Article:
Home Equity: The Lessons We Learned

Home Equity Truth

We want to give you an adjustment. The adjustment is with your understanding of home equity. You see, many of us have been led to believe one thing about home equity when the reality is acutely different. This misinformation, if not an outright lie, puts you and your family in a precarious situation that could lead to financial disaster.

Heads on Backwards?

As we know too well, housing madness was the bubble de jour heading into 2008. The term irrational exuberance was coined, in part, because of a faulty premise. Many considered real estate a surefire investment, a commodity that only appreciated. Mid-day and late night television was deluged with house flipping and get-rich-quick real estate infomercials. Everyone and their grandmother were in on the fix and flip craze. Overnight managers became construction experts and stay at home moms became premier interior decorators, both of whom it seemed could do no wrong.

The construction was mediocre and the interior designs just various shades of beige. It was brilliant. Put $20,000 down on a $150,000 house, slap on some paint, a couple of new doors, new cabinets and the same granite counter top everyone else had and voila! The remodeled house sold for $250,000 and the “investor” walked away with $30,000 to $50,000 in profit for a few months worth of work.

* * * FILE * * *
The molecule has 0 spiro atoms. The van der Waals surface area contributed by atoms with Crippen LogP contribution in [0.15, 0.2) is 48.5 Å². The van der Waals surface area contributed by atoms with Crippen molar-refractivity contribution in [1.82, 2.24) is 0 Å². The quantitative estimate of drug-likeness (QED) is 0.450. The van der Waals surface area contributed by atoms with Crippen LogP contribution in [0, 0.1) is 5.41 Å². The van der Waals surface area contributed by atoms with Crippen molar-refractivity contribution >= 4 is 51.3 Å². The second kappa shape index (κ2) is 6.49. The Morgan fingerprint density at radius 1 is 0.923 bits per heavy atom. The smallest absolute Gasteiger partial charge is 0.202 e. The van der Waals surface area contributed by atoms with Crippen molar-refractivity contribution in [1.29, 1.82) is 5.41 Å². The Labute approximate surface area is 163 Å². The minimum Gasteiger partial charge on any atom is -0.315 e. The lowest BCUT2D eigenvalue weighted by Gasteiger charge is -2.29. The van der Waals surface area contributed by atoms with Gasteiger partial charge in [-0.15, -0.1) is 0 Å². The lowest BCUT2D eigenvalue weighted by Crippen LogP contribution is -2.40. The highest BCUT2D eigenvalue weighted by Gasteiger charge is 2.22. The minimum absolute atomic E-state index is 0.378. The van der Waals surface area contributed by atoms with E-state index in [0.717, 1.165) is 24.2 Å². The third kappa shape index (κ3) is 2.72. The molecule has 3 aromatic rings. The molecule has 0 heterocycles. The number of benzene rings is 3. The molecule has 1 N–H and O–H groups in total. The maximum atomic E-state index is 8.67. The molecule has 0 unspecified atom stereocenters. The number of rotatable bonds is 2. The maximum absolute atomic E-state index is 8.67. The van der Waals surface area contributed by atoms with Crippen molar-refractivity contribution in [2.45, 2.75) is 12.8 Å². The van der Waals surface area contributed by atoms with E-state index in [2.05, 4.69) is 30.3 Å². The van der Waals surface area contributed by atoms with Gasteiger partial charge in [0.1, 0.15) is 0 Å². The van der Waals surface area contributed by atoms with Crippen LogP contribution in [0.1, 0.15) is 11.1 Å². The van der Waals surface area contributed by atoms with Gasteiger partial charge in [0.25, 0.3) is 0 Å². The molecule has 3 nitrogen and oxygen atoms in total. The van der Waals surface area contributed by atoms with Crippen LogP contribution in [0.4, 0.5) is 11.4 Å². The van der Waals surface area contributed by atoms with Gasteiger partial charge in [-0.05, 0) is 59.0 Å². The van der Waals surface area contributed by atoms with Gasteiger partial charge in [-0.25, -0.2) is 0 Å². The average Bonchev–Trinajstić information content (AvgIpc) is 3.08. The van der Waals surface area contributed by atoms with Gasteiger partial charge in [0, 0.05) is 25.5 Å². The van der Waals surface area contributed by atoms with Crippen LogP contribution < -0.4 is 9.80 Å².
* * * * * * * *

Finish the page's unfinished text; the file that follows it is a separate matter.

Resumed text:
It was a brilliant mistake because everyone was playing the real estate game. Everyone qualified for a loan. Pre-qualification loans were handed out like free samples at Macy’s. Recent college graduates with new, $40,000 annual salaries were given $400,000 mortgages. Everyone, especially real estate agents, bankers and mortgage brokers received mammoth paychecks. In this perpetual appreciation market, if you bought a house you couldn’t afford, you just lived in it for six months and then pulled out the equity to buy a house you could afford. Well, that never happened. People just traded up. Everyone thought they were the winner.

Only One Winner

With the exception of pee-wee soccer, in every game there’s only one winner. Who is, was and will always be the winner in the game of real estate? It’s always the entity that owns the house.

Who owns the house? Wrong. It’s not the person who built it. It’s not the one who signed on the dotted line to buy it. It’s not the person who makes the payments. It’s not the one who painted it or planted the sod and flowers in the front yard with the new sprinkler system. The owner of every house is the one who possess the title. The majority of titles are held by banks. That’s right; the bank owns your house. As with a stock, you don’t own your house until it’s paid for in full.

We know it’s a bit off kilter to say that the bank owns your house when you put down 20 percent and have made payments for 10 years, but it is true. As with every business partnership, the part of the business you own is negotiated. If you went into a 50/50 agreement then you own 50 percent.

Also Read: 3 Money Magic Tricks